Not everything Niebuhr says is off the mark. Like Robinson, he acknowledges the debt we owe to Calvinism for the form of government we have here in the United States. He also is right in pointing out that while the U.S. is the most materialistic of western countries, it is also the most religious of western countires. His analysis of why that is so makes interesting reading. From these essays I gather that he was a better sociologist than a theologion. While he makes valid points as to why the Church has survived in America while it was (and is) dying in Europe, he never brings God into the picture. Niebuhr believed the Church has survived in America because it provided a vehicle for cultural identity. He is right that it did. But he gives no role to God or the power of the Gospel. He rightly ascribes to the dynamics of group solidarity for the survival of the Jewish race, yet to Niebuhr, group dynamics is the only answer to why the Jews survived as one people.
Niebuhr was right to accuse Evangelicals to be so concerned with inward piety that they ignored the social demands of the Gospel. His criticism of the mysticism of the Middle Ages is right on the mark. He correctly defines mysticism as the attempt of the self to escape the finiteness of the historic self and to rise to union with the divine self. Niebuhr correctly judges this attempt:
"Mysticism is an individualistic effort to escape the limits of the finite self. The effort proves futile because the self can only be drawn out of itself inadvertently, as it were, by its social responsibilities and affections, however suspect these communal loyalties my be from the ultimate perspective."
While Niebuhr was right to criticize Evangelical inaction on behalf of the most vulnerable, he is off the mark when he attributes the source of this attitude to the Christian concept of Agape love. Yes, thats right. Agape love is a personal ethic that is at odds with collective needs. Here is Niebuhr writing on the subject:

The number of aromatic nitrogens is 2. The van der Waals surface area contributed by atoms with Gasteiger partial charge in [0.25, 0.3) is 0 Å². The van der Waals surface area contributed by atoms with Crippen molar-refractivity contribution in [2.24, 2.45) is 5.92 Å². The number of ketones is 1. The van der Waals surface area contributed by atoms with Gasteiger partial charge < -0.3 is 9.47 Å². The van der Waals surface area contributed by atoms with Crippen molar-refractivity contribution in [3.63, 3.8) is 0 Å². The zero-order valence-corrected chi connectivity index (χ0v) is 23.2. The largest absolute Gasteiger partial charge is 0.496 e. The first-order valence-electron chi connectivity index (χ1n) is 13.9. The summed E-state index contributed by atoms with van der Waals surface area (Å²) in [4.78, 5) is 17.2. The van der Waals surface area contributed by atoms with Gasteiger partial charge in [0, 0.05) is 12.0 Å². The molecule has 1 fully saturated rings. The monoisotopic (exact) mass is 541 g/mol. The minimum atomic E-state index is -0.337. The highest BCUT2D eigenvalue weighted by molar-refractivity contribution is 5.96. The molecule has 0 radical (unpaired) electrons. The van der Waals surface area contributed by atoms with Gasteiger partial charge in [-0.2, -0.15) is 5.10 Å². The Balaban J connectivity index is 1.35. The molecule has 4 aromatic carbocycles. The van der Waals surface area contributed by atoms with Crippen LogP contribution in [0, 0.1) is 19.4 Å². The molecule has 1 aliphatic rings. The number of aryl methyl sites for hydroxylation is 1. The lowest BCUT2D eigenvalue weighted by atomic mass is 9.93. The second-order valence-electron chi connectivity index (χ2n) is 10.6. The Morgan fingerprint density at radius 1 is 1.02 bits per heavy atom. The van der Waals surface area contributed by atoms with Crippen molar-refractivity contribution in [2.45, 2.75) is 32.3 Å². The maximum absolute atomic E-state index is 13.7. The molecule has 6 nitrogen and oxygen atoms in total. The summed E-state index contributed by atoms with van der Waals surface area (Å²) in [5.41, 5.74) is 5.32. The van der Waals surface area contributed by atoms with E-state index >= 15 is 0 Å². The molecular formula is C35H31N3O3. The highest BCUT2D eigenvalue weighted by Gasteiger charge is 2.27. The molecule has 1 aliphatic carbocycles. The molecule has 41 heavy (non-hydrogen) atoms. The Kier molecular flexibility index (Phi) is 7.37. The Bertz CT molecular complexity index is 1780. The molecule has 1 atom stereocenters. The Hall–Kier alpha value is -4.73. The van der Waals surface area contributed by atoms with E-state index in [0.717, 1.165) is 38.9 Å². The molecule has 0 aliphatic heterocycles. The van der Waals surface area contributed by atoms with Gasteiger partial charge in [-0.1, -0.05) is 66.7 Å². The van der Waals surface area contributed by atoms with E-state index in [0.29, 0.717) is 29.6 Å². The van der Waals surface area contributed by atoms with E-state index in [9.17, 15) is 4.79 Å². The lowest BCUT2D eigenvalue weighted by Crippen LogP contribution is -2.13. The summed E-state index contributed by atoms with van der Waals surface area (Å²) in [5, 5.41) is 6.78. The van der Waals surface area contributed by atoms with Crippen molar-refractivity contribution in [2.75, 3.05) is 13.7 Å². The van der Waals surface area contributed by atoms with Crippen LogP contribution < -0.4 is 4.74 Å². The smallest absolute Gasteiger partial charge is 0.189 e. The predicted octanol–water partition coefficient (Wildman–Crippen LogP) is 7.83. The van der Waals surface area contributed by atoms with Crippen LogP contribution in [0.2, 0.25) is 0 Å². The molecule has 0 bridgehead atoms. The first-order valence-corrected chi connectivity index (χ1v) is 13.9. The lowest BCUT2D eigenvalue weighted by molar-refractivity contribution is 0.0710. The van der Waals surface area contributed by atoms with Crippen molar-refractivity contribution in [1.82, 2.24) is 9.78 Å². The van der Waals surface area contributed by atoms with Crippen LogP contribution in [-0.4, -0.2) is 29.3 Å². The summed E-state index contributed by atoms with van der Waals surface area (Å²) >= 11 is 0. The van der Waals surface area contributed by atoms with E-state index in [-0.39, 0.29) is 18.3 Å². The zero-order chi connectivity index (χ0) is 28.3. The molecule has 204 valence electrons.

"But the Christian idea of love, being drawn from the example of Jesus' sacrifice is usually interpreted in terms of such selflessness that it has application purely to individual and not to collective situations."
According to Niebuhr, the Christian pursuit of Agape love is at odds with the Old Testament commands that God's people seek justice for the most vulnerable. Agape love, according to Niebuhr, is not capable of producing a social ethic:
"The more discrimination becomes necessary in the adjudication of rights and interests the less can the original religio-ethical impulse can be counted on to establish a brotherly justice."
It is true that in Niebuhr's day the Church was often absent when society's less fortunate were discriminated against. And Niebuhr is right that a correct reading of Matt. 5:48 would include a concern for the poor as well as a concern for personal piety. Yet in blaming the Church's failure on the New Testament message of Agape love he goes off the deep end. As Christopher J.H. Wright shows in his book "Knowing Jesus Through The Old Testament", obedience or disobedience to God's commands to do justice depended upon the personal piety of the inhabitants of Israel; when Israelites as individuals obeyed God's commands, justice was observed throughout the land. When Israelites disobeyed as individuals, justice disappeared. There was no seperation of personal piety and Social Holiness. Social Holiness. That is a good Wesleyan term coined by John Wesley. In Wesley's sermons on The Sermon on the Mount, Wesley demonstrates how Social Holiness is the natural outgrowth of personal holiness. In fact, Wesley stated that there is no holiness present if social holiness does not exist. The early Methodists took this to heart. Apparently Niebuhr was not aware that as Wesley and his followers preached a message of holiness of heart and life, the social inequities of society were sucessfully challenged as well. The history of the Salvation Army also demonstrates the connection with holiness and social holiness. Let us not forget that Rome was changed for the better in that slavery died out in the empire after the introduction of the Gospel.
Next Friday, I will begin reading "The Politics of Jesus" by John Howard Yoder.